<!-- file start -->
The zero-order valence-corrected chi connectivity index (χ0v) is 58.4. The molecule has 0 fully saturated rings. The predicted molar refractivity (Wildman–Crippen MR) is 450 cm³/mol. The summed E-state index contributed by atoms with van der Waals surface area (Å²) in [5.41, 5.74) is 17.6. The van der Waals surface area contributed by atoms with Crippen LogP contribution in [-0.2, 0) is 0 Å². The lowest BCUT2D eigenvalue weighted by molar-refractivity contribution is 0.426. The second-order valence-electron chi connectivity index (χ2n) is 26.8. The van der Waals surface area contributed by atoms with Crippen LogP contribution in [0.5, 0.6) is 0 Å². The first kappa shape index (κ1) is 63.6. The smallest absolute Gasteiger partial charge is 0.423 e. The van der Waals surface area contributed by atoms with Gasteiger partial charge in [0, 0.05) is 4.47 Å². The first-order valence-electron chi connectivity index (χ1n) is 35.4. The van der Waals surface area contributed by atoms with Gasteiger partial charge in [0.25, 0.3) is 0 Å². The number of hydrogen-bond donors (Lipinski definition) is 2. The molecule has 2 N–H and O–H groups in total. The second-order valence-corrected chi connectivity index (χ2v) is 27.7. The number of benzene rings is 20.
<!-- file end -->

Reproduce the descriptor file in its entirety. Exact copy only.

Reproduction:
The zero-order valence-corrected chi connectivity index (χ0v) is 58.4. The molecule has 0 fully saturated rings. The predicted molar refractivity (Wildman–Crippen MR) is 450 cm³/mol. The summed E-state index contributed by atoms with van der Waals surface area (Å²) in [5.41, 5.74) is 17.6. The van der Waals surface area contributed by atoms with Crippen LogP contribution in [-0.2, 0) is 0 Å². The lowest BCUT2D eigenvalue weighted by molar-refractivity contribution is 0.426. The second-order valence-electron chi connectivity index (χ2n) is 26.8. The van der Waals surface area contributed by atoms with Crippen LogP contribution in [0.5, 0.6) is 0 Å². The first kappa shape index (κ1) is 63.6. The smallest absolute Gasteiger partial charge is 0.423 e. The van der Waals surface area contributed by atoms with Gasteiger partial charge in [0, 0.05) is 4.47 Å². The first-order valence-electron chi connectivity index (χ1n) is 35.4. The van der Waals surface area contributed by atoms with Gasteiger partial charge in [0.25, 0.3) is 0 Å². The number of hydrogen-bond donors (Lipinski definition) is 2. The molecule has 2 N–H and O–H groups in total. The second-order valence-corrected chi connectivity index (χ2v) is 27.7. The number of benzene rings is 20.